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Biggest Questions for Rookies Heading Into Camp


Ravens rookies are due to report for training camp Wednesday, a week before veterans report on July 24. Here are some key questions facing a 2019 rookie class the Ravens will be counting on after losing many familiar faces this offseason.

Is Marquise "Hollywood" Brown ready for his first take?

No Ravens rookie has created more anticipation than Brown. He was the first pick in Eric DeCosta's tenure as general manager, but Brown's recovery from Lisfranc foot surgery has kept him sidelined for offseason minicamps. Whether Brown is ready for the start of camp or joins practices later, the Ravens will want to see the same explosiveness he displayed at Oklahoma. Brown was more than just a deep threat in college. He was a versatile open-field nightmare for opposing defenses, capable of turning short passes into huge gains with change of direction and acceleration. Even with his small stature (5-foot-9, 165 pounds) and the foot injury, Brown was the first wide receiver drafted and his stock as a first-round pick never wavered. That tells you how much scouts were enamored with his ability. The transition from college to the NFL isn't easy for rookie receivers, especially if they miss offseason time. The quicker Brown gets up to speed in the Ravens' offense, the more options Offensive Coordinator Greg Roman will have.

Will Jaylon Ferguson have an instant impact on the pass rush?

The loss of Terrell Suggs and Za'Darius Smith leaves question marks about the Ravens' ability to pressure opposing quarterbacks. Ferguson broke Suggs' FBS record for all-time sacks, and he'll be given every opportunity to earn reps as a rookie. Ferguson looks the part of an elite pass rusher with size and athleticism. Was he a steal for the Ravens as a third-round pick? Or is he a raw talent who will need years to develop? The answers will begin to unfold during training camp, when Ferguson puts on the pads and tries to win one-on-one battles against left tackle Ronnie Stanley.

Is Miles Boykin a sleeper in this draft class?

Brown is the rookie receiver with the big-play pedigree, but Boykin has impressive size (6-foot-4, 220 pounds) and a wide catch radius. Boykin was slowed by a hamstring injury during some OTA practices. but if he has a strong training camp, he could build chemistry with Lamar Jackson that could earn trust once the season begins. But first of all, Boykin needs to stay healthy. He's also the only rookie that hasn't signed his contract yet.

Can Justice Hill deliver some home runs out of the backfield?

The Ravens are deep at running back, but Hill is their fastest back and showed good hands as a receiver during minicamp. Hill doesn't have to carry the ball 10-15 times to make an impact. His speed is a nice compliment to the more physical styles of Mark Ingram II and Gus Edwards. If Hill makes a few splash plays during training camp and the preseason, it bodes well for his chance to earn touches once the season begins.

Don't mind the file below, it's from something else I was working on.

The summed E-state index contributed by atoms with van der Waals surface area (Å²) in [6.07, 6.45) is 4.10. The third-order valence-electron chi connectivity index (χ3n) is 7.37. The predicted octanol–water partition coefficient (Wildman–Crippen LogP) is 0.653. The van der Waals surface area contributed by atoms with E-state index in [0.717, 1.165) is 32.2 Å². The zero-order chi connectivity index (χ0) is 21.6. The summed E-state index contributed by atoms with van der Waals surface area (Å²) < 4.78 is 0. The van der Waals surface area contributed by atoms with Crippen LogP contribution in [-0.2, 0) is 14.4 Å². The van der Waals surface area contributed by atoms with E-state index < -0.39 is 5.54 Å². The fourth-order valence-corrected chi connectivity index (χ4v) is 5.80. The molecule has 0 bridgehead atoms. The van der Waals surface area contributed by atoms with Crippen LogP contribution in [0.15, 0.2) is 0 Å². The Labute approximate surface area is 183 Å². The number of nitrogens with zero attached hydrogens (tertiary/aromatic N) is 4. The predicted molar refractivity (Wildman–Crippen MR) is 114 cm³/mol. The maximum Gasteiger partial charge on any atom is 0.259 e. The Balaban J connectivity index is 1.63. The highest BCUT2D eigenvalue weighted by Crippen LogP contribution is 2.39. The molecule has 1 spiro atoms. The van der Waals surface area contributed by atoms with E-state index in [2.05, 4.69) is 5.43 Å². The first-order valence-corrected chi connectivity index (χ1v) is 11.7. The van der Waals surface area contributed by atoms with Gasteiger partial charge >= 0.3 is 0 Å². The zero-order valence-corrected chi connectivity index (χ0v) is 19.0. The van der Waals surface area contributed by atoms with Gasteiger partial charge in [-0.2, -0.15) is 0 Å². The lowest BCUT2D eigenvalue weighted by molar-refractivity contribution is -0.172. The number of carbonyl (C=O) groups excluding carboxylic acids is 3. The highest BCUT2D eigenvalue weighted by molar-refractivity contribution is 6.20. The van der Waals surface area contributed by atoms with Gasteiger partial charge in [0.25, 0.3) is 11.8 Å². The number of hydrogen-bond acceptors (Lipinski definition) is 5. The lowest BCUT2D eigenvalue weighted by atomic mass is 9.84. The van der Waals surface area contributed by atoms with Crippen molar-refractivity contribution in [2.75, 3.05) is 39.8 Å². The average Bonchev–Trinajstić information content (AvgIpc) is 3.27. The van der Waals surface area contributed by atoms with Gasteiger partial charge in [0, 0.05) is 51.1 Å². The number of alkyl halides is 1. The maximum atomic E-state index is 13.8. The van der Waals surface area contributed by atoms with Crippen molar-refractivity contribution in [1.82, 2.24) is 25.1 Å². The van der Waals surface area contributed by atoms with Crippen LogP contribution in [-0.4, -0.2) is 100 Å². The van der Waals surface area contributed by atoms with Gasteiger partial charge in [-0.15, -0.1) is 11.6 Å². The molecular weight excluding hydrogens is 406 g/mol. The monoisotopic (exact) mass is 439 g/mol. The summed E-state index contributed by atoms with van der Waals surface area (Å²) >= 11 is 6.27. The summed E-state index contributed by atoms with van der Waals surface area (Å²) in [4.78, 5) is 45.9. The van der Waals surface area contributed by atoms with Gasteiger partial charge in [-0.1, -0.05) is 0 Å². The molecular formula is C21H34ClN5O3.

Can Ben Powers challenge for the starting job at left guard?

Powers would love to emulate former Oklahoma teammate Orlando Brown Jr., who became a starting offensive lineman as a rookie. But James Hurst, Alex Lewis, and Jermaine Eluemunor are also competing to start at left guard, the Ravens' most competitive position battle. The reps that Powers gets during training camp and the preseason will be important. Coming from a top program like Oklahoma, Powers is used to battling for playing time and the Ravens saw enough to make him a fourth-round pick. Even if Powers doesn't start this year, the Ravens will want to see him develop so that he's ready to play well if called upon. Remember, Brown became a starter in Week 7.

Will Trace McSorley's versatility land him a role?

During minicamp, McSorley showed potential as a punt returner and special teams contributor, while throwing the ball well as the No. 3 quarterback. However, McSorely is not guaranteed a role on Sundays or even a 53-man roster spot. His versatility is a plus, but it will be important for him to make plays during training camp and the preseason, regardless of how he is utilized.

Will an undrafted rookie make the Ravens' roster for the 16*th* straight year?

Several undrafted rookies have a chance to stick, such as defensive tackle Gerald Willis and wide receivers Sean Modster and Antoine Wesley. The wide receiver battle will be interesting to watch, because the Ravens will likely keep no more than six receivers and Snead, Brown, Boykin and Chris Moore are not going anywhere. That doesn't leave much wiggle room for an undrafted rookie, but Modster and Wesley made plenty of plays during minicamp. They will need to continue that during training camp to have a realistic chance to stay.

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